Sounds like things have panned out for you nicely there, JM. I have chosen to do the MA not only to potentially land university/college work after I graduate, but to pursue other potential avenues - specifically, like you, non-teaching government work. Unfortunately both areas (English teaching and govt work) seem to be highly competitive where I'm at now, with years of experience needed (I've got that at least for the English teaching positions).

As for the dissertation advice, that certainly helps. In my last unit, I did a mini research project that required the input from individuals. I made sure I'd secured their willingness to participate before I really even began the assignment. I have a bit of time to think about possible topics, but I know that time's gonna fly so ideally I'd like to be ready to go with at least a couple focused topics when it comes time to start researching/typing

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Re: The Assorted Fruits and Nuts Thread

Unread post by steki47 » Thu Feb 26, 2015 9:18 am

Lamarr wrote:I know people who've wangled better ALT gigs. One buddy of mine just does mornings but gets paid the full daily rate. Another guy I know works in a private high-school and seems to make a ton off that. They only had Bachelor's degrees too, they haven't had to do any further study or courses for it.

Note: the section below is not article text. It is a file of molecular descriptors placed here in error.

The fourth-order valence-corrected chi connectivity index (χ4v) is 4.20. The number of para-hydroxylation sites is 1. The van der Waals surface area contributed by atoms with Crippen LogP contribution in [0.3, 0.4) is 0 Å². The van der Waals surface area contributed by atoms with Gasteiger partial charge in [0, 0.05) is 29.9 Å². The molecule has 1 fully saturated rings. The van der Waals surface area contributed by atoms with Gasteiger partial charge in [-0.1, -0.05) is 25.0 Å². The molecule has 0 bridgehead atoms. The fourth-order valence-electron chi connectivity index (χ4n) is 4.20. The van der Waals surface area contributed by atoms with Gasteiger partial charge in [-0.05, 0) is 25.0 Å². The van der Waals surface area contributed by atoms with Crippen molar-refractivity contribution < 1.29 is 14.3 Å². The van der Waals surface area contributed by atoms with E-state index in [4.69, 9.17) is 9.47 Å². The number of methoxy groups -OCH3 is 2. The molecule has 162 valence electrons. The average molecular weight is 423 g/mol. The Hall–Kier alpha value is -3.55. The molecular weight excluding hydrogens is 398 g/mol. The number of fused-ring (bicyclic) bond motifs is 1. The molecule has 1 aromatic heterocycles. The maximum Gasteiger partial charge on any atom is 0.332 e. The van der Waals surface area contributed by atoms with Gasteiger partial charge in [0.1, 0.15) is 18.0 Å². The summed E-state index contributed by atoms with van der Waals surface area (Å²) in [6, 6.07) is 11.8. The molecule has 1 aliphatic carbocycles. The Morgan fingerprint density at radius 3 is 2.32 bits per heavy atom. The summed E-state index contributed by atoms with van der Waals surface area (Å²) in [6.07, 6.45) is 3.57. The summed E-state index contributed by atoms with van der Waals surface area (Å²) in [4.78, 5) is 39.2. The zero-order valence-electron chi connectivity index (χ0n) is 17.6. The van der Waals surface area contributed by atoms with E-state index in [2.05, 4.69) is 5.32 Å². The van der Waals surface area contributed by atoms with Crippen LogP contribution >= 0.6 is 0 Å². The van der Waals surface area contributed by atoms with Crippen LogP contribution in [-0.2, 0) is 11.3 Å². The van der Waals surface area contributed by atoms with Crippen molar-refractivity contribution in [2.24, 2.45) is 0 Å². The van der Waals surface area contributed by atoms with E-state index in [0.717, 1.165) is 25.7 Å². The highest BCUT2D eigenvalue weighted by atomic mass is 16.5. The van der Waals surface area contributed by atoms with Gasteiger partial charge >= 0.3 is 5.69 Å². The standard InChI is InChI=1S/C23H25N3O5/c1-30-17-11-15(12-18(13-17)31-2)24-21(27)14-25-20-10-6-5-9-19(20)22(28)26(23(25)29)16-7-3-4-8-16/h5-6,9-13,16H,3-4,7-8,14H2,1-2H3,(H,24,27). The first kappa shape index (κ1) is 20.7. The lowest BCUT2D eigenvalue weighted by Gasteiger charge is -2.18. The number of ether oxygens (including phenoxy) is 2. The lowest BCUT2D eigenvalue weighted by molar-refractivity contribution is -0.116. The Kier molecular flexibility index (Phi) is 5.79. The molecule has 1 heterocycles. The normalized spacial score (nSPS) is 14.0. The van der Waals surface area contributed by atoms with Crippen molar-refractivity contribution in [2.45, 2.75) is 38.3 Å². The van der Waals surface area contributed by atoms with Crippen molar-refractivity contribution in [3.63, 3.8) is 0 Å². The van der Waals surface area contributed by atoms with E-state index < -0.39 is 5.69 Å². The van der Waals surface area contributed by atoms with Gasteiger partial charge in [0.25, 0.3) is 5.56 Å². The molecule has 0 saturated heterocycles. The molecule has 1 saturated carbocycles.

I guess if you're patient with it, sweat it out, get in their good books, you can start working things more in your favour.
I assume these people had contacts as well. Those sorts of jobs are out there, but rare. People generally stay there for years. The first options appeals to the lazy side of me while the second probably has more job security and better salary. Bet they work him hard. Would be worth it if the benefits were there. In dispatch work, I don't jump up to do anything extra.

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Re: The Assorted Fruits and Nuts Thread

Unread post by Cadence » Thu Feb 26, 2015 8:16 pm

Lamarr wrote:I know people who've wangled better ALT gigs. One buddy of mine just does mornings but gets paid the full daily rate. Another guy I know works in a private high-school and seems to make a ton off that. They only had Bachelor's degrees too, they haven't had to do any further study or courses for it.

I guess if you're patient with it, sweat it out, get in their good books, you can start working things more in your favour.
I worked direct-hire for a private high school for a number of years. I was enrolled on SH, had ridiculous amounts of time off, pretty much walked in and out whenever I wanted to (as long as I was there for the lessons, of course), was in charge of the whole 1st grade of high school curriculum, teaching all the classes myself. I was employed as a straight-up teacher (my contract was exactly the same as the Japanese staff I sat next to everyday), not an ALT, or anything like that. I got paid about 360,000yen a month after deductions, which was relatively good compared to other gaijin teaching gigs.